23.3.4.1 Appendiceal Endometriosis

Endometriosis, a condition where ectopic endometrial tissue implants outside of the uterus, is a common disease and has potential for widespread involvement, including sites distant from the uterus. The appendix is involved in 2.8–4.1 % of cases of endometriosis and in 0.4 % of the general population [2930]. While usually asymptomatic, endometriosis may result in vague abdominal discomfort, and catamenial appendicitis has been speculated as cause of appendiceal pathology, thought to account for twice the frequency of appendectomies with no histologic findings of acute obstructive appendicitis in reproductive-aged women, as compared to age-matched males [3132]. True acute appendicitis secondary to endometriosis involvement can also result and should be considered as a cause for right lower quadrant pain in young women, particularly with known endometriosis [33]. Rarely, 0.03–0.08 % of pregnancies have been reported to be complicated by appendiceal endometriosis [34]. Endometrial implant growth responsive to hormonal influences of pregnancy may be responsible for the greater risk of perforation in these patients during the first two trimesters, with a hypothesized correlation between the degree of mural involvement of endometriosis and risk of perforation [3537].

Soft tissue implants along the serosal surface of the appendix, typically hypointense to myometrium on T2- weighted images and isointense on T1-weighted images, may be seen in the setting of endometriosis. Cystic foci of hyperintensity on T2WI or hemorrhagic foci depicted by hyperintensity on T1WI are seen in a minority of cases (Fig. 23.11) [38]. Endometriosis implants can be characterized as superficial in one-third of cases and deep invasive in two-thirds of cases [39]. With invasion into the muscularis layer, secondary muscle hypertrophy, fibrosis, and retraction can be seen.

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Fig. 23.11

Axial 3D fat-saturated spoiled GRE T1-weighted images of a woman presenting with right lower quadrant pain demonstrates high signal within the appendix compatible with endometriosis involvement of the appendix (arrow), which was confirmed surgically

Chronic, potentially cyclically active endometriosis of the appendix may also produce alternative appendiceal changes such as mucocele, periappendiceal inflammatory mass, intussusception, or ischemia [37].

Certainly, awareness of the potential for bowel involvement of endometriosis elsewhere besides the appendix is necessary. Bowel endometriosis is the most common site of extragenital involvement. The most common segment of the bowel involved is the rectum (52–65.7 %), followed by the sigmoid (17.4–19.4 %), the ileum (4.1–16.9 %), the appendix (5–6.4%), and the cecum (4.7–6.2 %) (Fig. 23.12) [38].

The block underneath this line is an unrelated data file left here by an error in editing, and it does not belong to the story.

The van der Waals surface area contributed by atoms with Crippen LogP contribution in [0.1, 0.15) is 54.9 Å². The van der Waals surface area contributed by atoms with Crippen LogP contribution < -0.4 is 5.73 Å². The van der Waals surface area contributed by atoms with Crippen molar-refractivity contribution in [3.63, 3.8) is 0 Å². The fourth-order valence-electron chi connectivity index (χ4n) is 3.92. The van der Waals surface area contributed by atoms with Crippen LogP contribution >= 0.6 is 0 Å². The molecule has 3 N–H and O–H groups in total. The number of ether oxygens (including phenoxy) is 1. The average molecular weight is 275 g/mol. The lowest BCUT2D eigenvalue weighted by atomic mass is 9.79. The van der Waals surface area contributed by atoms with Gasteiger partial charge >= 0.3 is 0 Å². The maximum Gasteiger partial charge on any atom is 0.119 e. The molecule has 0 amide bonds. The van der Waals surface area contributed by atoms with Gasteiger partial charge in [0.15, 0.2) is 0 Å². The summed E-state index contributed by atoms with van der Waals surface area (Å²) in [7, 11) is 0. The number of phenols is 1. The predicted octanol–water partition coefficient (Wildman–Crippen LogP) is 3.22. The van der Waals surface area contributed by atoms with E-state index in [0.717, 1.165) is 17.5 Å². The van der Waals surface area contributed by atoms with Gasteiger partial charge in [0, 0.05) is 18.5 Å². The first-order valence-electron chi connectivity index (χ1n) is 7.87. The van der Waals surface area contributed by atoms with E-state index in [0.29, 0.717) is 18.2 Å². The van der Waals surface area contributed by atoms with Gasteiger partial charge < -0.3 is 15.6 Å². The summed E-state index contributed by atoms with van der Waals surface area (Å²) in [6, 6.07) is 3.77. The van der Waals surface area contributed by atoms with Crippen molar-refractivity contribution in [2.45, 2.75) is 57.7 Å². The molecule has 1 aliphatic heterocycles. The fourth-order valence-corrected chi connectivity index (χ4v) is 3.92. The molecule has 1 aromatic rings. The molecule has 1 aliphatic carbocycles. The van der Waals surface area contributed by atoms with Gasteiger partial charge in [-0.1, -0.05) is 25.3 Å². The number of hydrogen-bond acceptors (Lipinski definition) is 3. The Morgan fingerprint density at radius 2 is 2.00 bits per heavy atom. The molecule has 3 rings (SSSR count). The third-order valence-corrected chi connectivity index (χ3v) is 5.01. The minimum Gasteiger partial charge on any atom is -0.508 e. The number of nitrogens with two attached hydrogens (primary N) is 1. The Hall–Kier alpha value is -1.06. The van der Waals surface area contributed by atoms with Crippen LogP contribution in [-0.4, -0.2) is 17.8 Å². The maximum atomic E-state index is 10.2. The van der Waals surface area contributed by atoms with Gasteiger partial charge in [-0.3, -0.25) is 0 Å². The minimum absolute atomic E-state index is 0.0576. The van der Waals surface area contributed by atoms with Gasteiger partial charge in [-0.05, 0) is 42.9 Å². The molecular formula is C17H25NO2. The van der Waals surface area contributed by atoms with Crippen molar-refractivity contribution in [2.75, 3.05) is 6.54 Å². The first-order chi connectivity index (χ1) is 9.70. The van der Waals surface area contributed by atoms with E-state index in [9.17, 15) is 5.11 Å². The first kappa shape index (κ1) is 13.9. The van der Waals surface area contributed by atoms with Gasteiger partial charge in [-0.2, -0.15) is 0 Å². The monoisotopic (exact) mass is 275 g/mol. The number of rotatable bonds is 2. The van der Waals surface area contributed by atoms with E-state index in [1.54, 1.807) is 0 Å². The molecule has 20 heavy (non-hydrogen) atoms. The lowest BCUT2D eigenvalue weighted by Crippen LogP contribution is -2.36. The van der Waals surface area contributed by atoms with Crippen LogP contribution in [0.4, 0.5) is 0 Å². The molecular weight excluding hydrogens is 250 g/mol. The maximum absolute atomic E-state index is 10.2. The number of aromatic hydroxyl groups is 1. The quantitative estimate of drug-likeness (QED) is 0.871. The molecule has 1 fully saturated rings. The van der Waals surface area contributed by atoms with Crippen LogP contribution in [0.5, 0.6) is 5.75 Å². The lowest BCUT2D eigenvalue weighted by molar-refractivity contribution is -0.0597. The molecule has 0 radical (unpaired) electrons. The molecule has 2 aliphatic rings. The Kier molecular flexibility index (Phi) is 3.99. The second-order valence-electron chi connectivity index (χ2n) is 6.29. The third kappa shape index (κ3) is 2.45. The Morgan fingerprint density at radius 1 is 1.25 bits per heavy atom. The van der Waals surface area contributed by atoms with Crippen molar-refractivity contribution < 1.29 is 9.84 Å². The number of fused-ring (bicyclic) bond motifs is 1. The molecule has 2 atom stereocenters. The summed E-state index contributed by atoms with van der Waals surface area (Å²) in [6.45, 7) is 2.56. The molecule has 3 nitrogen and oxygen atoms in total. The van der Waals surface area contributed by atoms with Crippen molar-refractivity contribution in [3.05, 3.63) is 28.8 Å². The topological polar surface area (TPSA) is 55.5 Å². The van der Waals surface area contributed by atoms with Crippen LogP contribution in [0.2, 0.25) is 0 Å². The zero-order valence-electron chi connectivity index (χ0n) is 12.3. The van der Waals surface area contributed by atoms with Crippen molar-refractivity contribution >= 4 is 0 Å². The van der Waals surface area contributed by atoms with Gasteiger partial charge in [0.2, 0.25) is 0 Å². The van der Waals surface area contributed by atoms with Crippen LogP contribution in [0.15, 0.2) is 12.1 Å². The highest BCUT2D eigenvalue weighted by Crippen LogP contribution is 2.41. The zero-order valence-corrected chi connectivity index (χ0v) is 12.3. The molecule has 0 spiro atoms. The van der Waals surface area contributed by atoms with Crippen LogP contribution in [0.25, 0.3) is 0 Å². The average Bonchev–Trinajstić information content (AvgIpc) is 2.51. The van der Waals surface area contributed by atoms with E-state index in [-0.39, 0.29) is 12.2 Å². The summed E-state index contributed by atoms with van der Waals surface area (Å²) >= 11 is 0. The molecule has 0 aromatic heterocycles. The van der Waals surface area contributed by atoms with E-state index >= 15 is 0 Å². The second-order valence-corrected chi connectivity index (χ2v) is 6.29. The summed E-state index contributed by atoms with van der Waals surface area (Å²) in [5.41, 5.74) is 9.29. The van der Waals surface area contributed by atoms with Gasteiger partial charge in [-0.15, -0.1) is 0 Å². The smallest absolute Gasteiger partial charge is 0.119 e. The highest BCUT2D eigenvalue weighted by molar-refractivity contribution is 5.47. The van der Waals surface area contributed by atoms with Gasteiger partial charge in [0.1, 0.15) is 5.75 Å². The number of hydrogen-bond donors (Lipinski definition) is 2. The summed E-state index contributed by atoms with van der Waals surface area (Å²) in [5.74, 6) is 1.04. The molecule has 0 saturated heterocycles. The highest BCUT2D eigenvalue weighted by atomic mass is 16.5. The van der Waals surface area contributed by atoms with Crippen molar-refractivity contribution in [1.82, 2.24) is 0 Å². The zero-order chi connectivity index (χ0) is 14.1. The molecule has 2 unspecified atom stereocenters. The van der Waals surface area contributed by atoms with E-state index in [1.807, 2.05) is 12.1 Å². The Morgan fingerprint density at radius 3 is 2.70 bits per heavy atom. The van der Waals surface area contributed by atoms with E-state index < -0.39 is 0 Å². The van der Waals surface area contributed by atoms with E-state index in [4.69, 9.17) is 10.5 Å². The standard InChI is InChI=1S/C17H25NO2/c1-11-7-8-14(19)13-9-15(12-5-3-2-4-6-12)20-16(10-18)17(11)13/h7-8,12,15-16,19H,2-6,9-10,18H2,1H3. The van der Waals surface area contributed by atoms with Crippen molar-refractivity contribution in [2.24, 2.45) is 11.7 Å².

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Fig. 23.12

(a) Coronal 3D fat-saturated spoiled GRE T1-weighted, (b) coronal, and (c) axial single-shot FSE T2-weighted images demonstrate an endometrial implant with associated endometrioma along the serosal surface of the descending colon (arrow). The implant demonstrates classic features of hyperintensity on T1WI, with shading on T2WI within the cystic component, denoting chronic blood products

23.3.4.2 Mucocele

Dilation of the appendix by intraluminal accumulation of mucin is an infrequent event, accounting for only approximately 0.3 % of appendiceal pathology [40]. Presentation is most often acute or chronic right lower quadrant pain. Etiologies can be classified into four histological groups ranging from benign to malignant entities: simple mucocele (20 %) which is a post-obstructive mucous retention cyst, mucosal hyperplasia (20 %), mucinous cystadenoma (50 %), and mucinous cystadenocarcinoma (10 %) [41].

Given depth of mural involvement, mucinous cystadenocarcinoma is the most frequent cause of mucocele to be complicated by pseudomyxoma peritonei; however, all histologic subtypes may result in pseudomyxoma peritonei, particularly with perforation [4142]. This complexity has resulted in much controversy and variability in the classification of mucoceles histologically [43]. Numerous classification schemes have been proposed attempting to accurately predict prognosis [41]. Consequently, preoperative diagnosis of appendiceal mucocele is crucial. When suspected preoperatively, resection with laparotomy is preferred over laparoscopy to minimize the risk of iatrogenic perforation and rupture [40].

On MRI, an appendiceal mucocele is a well-defined cystic structure, arising from the cecal tip, typically within the right iliac fossa, but can be variable in location during pregnancy. Extent of appendiceal distention usually correlates with underlying cause, with simple mucoceles and mucosal hyperplasia typically not exceeding 2 cm in diameter. Mucinous cystadenomas and cystadenocarcinomas can reach up to 6 cm in diameter [41]. The contents of a mucocele on MRI are usually homogeneously high in signal intensity on T2-weighted images (Fig. 23.13). High protein content results in variable signal intensity on T1-weighted images, but typically intermediate [44]. Unlike acute appendicitis, mucoceles typically lack periappendiceal stranding and mural thickening unless complicated by superimposed inflammation or rupture [45]. Presence of nodularity should raise suspicion for a mucinous cystadenocarcinoma, and internal vascularity can be further assessed with ultrasound as enhancement is typically not assessed in the setting of pregnancy. Correlation with features from other imaging modalities such as curvilinear mural calcifications on CT and concentric “onion skin” appearance on ultrasound may increase the specificity for the diagnosis of a mucocele. When perforated, the MR imaging features of ruptured mucocele are virtually indistinguishable from perforated acute appendicitis [46].